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An evergreen climber at least 15 ft high, of dense, much branched habit; the young shoots very hairy, and the hairs persisting for several years, but almost glabrous in some forms. Leaves leathery, opposite, oval or slightly ovate, 3⁄4 to 2 in. long, 3⁄8 to 3⁄4 in. wide, mostly blunt at the apex, dark glossy green, glabrous; stalk 1⁄8 in. or less long. Flowers yellowish white, fragrant, produced in July and August in slender terminal cymes 2 to 21⁄2 in. long. Calyx-lobes erect, narrow, pointed, not reaching to the top of the narrow basal part of the corolla-tube. Corolla with a tube about 3⁄8 in. long, and with five spreading obovate lobes, giving it a diameter of 3⁄4 in.; lower part of corolla-tube narrow, and about twice as long as the widened upper part. Stamens inserted on the upper part of the tube and slightly protruding.
Native of Japan and of southern and central Korea. All the plants originally grown in gardens derived from one which had grown for many years on a garden wall at Kew, where it was hardy and flowered with great profusion in some years. But there have probably been other introductions since then, some perhaps less hardy. The Kew plant was originally considered to represent a distinct species, named T. crocostomum by Stapf, and it has been suggested that matching plants occur in China. But recent works include it in T. asiaticum, and it is probable that the plant came from Japan or Korea.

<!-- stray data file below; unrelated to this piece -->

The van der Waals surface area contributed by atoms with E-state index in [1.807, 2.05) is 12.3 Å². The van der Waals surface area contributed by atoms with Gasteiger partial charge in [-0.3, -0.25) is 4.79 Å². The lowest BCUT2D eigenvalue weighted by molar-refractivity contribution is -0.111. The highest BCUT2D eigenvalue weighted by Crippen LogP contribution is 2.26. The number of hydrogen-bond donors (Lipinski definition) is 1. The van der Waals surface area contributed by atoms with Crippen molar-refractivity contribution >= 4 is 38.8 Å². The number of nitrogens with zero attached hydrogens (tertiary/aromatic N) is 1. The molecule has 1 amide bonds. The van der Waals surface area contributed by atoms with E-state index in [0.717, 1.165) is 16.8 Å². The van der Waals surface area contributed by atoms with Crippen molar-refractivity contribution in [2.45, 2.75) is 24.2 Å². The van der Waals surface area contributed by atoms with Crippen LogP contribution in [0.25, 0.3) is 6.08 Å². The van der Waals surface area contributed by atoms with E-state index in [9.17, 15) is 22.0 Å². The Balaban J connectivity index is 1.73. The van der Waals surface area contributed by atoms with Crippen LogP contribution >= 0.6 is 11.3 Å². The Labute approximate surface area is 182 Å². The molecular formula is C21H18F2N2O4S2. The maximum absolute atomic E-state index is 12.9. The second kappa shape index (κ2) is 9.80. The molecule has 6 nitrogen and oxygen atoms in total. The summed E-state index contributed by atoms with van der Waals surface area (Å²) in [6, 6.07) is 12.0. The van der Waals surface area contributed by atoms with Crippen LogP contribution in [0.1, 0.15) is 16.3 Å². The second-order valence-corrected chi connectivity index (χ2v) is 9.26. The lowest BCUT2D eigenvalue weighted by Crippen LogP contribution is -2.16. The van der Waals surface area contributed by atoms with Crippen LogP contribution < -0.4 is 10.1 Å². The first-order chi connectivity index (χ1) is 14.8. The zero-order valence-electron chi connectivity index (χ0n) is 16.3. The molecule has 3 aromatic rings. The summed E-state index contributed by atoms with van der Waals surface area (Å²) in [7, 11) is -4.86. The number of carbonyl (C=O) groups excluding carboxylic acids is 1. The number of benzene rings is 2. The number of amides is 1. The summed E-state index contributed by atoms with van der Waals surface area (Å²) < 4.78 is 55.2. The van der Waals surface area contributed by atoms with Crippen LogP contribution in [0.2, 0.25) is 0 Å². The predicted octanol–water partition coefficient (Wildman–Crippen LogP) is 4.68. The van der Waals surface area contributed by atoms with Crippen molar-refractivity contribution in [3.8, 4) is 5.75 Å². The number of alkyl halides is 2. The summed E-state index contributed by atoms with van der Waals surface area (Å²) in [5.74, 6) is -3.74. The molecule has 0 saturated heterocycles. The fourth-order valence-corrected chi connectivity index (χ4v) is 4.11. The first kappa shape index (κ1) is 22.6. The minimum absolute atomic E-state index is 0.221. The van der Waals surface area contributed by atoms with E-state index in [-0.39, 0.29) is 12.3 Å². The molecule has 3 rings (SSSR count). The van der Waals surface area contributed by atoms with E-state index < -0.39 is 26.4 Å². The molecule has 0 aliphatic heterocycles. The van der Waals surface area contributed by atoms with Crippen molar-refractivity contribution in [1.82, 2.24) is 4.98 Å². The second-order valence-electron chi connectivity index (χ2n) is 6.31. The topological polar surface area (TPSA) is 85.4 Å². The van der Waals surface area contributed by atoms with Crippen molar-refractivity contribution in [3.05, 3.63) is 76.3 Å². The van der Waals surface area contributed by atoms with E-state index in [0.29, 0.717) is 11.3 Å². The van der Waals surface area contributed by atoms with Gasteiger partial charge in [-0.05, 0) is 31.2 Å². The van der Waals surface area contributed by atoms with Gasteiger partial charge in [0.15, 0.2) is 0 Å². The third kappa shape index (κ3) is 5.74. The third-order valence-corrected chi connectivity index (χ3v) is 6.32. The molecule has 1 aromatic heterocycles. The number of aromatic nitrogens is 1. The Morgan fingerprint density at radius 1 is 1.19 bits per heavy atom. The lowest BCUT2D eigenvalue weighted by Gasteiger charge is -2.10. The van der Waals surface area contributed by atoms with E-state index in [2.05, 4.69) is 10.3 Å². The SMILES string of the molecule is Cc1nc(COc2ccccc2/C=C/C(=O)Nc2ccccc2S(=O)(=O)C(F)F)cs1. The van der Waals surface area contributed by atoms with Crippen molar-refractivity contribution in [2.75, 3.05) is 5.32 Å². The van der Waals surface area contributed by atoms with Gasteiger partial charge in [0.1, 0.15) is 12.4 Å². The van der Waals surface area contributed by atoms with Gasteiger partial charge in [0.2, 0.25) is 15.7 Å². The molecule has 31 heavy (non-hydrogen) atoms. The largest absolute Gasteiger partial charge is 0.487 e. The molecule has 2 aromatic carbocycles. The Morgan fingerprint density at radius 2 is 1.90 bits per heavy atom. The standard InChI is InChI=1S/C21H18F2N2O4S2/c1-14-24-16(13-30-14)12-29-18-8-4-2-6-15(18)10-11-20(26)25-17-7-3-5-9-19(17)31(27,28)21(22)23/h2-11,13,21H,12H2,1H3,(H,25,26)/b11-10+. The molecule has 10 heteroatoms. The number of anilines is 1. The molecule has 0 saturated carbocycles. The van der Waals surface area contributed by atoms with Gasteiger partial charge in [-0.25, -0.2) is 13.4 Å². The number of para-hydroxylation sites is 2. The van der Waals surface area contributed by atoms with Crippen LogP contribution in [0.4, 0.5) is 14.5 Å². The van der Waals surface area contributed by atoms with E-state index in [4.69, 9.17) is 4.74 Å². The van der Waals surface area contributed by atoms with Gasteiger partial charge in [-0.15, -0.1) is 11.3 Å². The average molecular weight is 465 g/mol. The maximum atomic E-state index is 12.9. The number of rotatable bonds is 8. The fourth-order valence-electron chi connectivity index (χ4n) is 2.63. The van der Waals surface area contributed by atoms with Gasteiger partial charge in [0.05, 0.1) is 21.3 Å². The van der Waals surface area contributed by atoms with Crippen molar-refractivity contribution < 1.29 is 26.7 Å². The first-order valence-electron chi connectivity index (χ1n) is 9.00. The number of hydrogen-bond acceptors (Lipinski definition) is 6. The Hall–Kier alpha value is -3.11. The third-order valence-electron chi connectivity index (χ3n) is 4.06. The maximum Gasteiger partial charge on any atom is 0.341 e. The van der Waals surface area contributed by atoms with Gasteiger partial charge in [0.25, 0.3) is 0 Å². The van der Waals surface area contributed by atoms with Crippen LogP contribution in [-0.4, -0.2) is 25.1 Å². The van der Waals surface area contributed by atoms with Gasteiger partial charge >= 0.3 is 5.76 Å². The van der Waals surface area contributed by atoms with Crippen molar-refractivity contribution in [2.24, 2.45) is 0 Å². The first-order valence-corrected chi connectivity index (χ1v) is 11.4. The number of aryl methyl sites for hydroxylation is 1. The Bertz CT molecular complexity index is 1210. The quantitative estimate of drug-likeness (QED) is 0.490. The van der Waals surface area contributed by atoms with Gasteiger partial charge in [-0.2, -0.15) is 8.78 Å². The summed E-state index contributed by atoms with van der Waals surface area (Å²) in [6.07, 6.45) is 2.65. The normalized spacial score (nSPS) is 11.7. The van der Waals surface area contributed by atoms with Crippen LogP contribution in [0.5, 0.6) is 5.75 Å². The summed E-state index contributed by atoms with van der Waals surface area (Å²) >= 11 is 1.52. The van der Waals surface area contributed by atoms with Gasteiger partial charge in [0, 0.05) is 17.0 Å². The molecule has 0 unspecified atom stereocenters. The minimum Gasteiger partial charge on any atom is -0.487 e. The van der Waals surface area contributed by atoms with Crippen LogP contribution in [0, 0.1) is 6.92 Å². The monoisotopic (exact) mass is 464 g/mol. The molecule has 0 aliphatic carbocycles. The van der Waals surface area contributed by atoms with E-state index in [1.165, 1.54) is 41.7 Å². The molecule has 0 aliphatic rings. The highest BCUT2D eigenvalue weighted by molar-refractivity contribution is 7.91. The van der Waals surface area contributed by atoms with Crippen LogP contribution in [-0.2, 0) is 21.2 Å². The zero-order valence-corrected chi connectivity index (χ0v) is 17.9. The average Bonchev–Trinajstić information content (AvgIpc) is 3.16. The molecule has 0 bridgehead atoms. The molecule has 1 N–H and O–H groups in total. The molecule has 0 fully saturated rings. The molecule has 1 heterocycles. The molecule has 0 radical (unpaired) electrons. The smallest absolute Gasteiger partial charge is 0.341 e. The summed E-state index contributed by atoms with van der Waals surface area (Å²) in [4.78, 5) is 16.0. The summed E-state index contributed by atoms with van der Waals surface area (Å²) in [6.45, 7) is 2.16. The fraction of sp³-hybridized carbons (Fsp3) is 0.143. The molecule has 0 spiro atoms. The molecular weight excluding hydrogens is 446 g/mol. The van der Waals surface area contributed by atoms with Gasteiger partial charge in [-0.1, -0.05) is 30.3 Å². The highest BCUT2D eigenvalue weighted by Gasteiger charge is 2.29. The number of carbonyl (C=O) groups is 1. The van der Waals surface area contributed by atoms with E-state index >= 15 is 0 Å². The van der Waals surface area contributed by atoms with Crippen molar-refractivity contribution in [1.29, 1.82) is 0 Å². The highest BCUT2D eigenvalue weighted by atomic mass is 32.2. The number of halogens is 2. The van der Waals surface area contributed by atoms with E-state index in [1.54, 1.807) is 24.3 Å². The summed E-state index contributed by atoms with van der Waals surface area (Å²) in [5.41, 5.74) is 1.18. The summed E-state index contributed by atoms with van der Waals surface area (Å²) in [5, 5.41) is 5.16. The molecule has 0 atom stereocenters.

T. asiaticum has smaller leaves and yellower flowers than T. jasminoides, and is readily distinguished when in flower by the erect calyx-lobes, which in T. jasminoides are larger and distinctly turned back.